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Could MercadoLibre Help You Become a Millionaire by Retirement?

By Will Healy – Dec 17, 2021 at 8:42AM

Key Points

  • MercadoLibre succeeds despite operating in challenging business environments.
  • In addition to e-commerce, it derives revenue from both fintech and fulfillment services.
  • Its size could lead investors to question its potential for minting millionaires.

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MercadoLibre's expanding businesses offer an opportunity for growth investors.

MercadoLibre (MELI 3.19%) is making a strong case for being the Amazon (AMZN 2.97%) of Latin America. Not only has it become a leading online retailer in its home region, but it has also become a key player in areas such as fulfillment and shipping.

However, it has also earned outsized gains since its IPO, leading investors to question whether the retail stock can still grow enough to mint millionaires.

A shopper makes a purchase on a smartphone while outside.

Image source: Getty Images.

The case for MercadoLibre

MercadoLibre operates in a region that many investors believe is a difficult place to do business. Its three largest markets are Argentina, Brazil, and Mexico. According to the World Bank's ease of doing business rank, these country's rankings came in at 126, 124, and 60, respectively. High inflation, transportation difficulties in remote regions, and conducting e-commerce in cash-based societies are among its challenges.

MercadoLibre owes much of its success to finding ways to address such issues. It formed Mercado Envios, a fulfillment service that stores and delivers products in Mexico and Chile. To achieve this, it has invested heavily in fulfillment centers that can give it a competitive advantage comparable to Amazon, which has also built fulfillment centers and supply chains worldwide. Additionally, it outsources fulfillment services to businesses, similar to Shopify's fulfillment network in the U.S. and Canada.

Furthermore, to better serve cash-dependent customers, it created Mercado Pago. The company initially created this subsidiary to help cash-dependent customers purchase from MercadoLibre. However, the service has become so successful it has branched out into providing fintech services for other purposes. This has forged a separate niche in the fintech industry since companies such as PayPal offer limited functionality without debit or credit cards.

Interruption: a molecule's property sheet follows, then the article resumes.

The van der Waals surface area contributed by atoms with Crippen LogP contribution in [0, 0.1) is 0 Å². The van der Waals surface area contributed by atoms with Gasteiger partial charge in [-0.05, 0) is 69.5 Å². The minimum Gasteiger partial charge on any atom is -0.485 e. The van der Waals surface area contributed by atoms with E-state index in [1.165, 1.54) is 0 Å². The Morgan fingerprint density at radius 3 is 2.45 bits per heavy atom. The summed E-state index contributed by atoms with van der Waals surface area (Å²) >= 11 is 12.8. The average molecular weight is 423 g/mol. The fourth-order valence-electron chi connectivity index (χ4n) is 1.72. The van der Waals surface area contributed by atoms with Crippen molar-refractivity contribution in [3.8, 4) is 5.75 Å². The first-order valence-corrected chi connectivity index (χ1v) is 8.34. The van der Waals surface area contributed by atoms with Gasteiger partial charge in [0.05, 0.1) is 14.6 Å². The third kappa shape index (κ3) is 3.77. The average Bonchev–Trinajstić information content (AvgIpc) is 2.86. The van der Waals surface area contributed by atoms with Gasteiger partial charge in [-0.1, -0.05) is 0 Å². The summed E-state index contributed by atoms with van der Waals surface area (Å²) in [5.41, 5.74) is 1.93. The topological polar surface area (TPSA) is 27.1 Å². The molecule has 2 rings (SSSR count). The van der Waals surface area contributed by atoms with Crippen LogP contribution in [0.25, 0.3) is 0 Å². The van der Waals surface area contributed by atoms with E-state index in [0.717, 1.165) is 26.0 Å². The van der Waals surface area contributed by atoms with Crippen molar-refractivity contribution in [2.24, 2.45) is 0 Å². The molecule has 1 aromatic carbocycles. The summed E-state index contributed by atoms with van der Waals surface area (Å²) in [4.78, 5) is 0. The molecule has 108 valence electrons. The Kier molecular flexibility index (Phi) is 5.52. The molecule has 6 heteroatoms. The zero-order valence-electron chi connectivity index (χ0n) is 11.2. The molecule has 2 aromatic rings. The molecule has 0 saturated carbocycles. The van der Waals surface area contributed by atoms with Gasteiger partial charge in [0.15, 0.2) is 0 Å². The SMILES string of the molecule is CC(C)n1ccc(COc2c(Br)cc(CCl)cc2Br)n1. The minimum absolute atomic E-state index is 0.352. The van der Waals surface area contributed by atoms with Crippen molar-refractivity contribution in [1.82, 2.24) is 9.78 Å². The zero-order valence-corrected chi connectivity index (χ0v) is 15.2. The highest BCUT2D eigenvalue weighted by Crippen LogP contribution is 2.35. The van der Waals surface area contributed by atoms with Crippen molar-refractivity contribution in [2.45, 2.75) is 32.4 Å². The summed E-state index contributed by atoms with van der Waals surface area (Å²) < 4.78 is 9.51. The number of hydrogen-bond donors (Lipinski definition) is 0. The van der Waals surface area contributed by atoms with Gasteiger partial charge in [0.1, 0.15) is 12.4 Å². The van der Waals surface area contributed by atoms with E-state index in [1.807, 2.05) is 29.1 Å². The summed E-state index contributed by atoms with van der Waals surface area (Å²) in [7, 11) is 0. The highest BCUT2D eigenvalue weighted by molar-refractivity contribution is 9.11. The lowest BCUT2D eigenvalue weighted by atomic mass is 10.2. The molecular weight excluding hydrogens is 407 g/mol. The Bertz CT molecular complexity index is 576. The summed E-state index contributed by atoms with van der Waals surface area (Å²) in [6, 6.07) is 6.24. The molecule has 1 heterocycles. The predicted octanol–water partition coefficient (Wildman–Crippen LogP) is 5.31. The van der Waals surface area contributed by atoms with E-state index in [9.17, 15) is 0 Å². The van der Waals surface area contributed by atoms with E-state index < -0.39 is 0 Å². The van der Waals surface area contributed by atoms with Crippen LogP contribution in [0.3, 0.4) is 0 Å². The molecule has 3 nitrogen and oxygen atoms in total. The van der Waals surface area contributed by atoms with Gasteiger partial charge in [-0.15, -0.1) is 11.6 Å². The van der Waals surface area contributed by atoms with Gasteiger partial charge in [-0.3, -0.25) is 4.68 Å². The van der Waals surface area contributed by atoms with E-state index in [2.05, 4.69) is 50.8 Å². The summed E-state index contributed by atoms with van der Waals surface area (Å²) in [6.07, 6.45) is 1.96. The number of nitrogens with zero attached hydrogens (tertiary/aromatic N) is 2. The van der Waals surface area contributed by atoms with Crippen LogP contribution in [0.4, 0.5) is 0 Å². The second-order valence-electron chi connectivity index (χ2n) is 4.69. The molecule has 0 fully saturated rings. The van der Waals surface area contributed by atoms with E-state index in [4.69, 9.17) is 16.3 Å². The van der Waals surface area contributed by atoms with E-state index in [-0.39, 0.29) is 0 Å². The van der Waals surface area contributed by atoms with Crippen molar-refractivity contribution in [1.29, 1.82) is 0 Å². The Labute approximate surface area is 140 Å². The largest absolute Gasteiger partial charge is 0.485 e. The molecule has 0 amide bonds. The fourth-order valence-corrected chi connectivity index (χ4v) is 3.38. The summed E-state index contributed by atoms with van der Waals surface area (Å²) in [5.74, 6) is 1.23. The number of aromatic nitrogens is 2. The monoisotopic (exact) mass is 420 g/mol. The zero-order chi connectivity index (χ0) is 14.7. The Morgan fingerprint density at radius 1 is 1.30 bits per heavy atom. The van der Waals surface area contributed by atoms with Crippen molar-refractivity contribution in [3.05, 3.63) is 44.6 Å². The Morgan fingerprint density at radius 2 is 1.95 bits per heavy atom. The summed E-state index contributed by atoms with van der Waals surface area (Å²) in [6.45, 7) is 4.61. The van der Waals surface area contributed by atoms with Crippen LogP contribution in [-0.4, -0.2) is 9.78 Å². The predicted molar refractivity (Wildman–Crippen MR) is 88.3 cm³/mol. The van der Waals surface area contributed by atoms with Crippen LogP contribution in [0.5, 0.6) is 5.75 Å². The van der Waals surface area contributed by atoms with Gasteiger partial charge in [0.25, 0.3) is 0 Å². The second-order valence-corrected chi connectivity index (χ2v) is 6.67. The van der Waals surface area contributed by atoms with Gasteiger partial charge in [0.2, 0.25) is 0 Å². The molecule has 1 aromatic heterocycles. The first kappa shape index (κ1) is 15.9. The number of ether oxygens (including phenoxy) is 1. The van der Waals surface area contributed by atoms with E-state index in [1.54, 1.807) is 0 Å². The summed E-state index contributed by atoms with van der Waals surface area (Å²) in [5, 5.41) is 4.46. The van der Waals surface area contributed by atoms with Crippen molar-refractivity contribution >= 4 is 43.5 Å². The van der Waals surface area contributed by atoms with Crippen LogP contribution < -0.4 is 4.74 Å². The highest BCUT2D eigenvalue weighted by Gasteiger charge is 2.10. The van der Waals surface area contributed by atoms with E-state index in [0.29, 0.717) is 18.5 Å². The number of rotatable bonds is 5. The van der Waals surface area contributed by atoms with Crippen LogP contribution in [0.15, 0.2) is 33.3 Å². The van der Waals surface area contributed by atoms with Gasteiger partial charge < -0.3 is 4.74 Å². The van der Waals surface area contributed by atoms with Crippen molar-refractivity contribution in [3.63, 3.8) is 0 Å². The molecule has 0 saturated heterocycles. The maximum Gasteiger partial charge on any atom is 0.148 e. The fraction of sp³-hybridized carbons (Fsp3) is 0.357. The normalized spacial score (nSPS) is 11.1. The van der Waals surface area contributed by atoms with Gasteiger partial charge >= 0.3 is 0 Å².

MercadoLibre's financials

The company's fantastic growth has not gone unnoticed. MercadoLibre products and services helped it bring in just under $1.9 billion in revenue for the first nine months of 2021. This represents a 66% increase from the same period in 2020. Moreover, its profit of $95 million surged by more than sixfold as higher interest income along with lower interest, foreign currency, and income tax expenses boosted the bottom line.

Thanks to this success, its stock has risen by more than 62-fold since the launch of its IPO in 2007. It has also achieved a market cap of around $56 billion, which could make investors hopeful that it follows in the steps of e-commerce pioneer Amazon, which now supports a market cap of more than $1.75 trillion.

Not surprisingly, it remains a more expensive stock that sells at about nine times sales compared with a price-to-sales (P/S) ratio of around four for Amazon. While Amazon continues to produce considerable revenue growth for its size, MercadoLibre's smaller market cap will probably make massive stock growth less challenging than it will be for Amazon.

Will MercadoLibre help investors become millionaires?

Despite the growth prospects, how much help MercadoLibre's stock can help make an investor a millionaire depends on the size of the investment.

As conditions stand now, Amazon's market cap is about 31 times larger than MercadoLibre's. if MercadoLibre is able to eventually match Amazon's current market cap (however long that takes), that would mean that a $10,000 investment now would grow to as much as $310,000. So small investors buying the stock now will likely not become millionaires through MercadoLibre alone.

However, a 31-fold return would represent a meaningful return on one's money. This could still make MercadoLibre a key holding in the journey to achieve that $1 million net worth.

John Mackey, CEO of Whole Foods Market, an Amazon subsidiary, is a member of The Motley Fool’s board of directors. Will Healy has no position in any of the stocks mentioned. The Motley Fool owns and recommends Amazon, MercadoLibre, PayPal Holdings, and Shopify. The Motley Fool recommends the following options: long January 2022 $1,920 calls on Amazon, long January 2022 $75 calls on PayPal Holdings, long January 2023 $1,140 calls on Shopify, short January 2022 $1,940 calls on Amazon, and short January 2023 $1,160 calls on Shopify. The Motley Fool has a disclosure policy.

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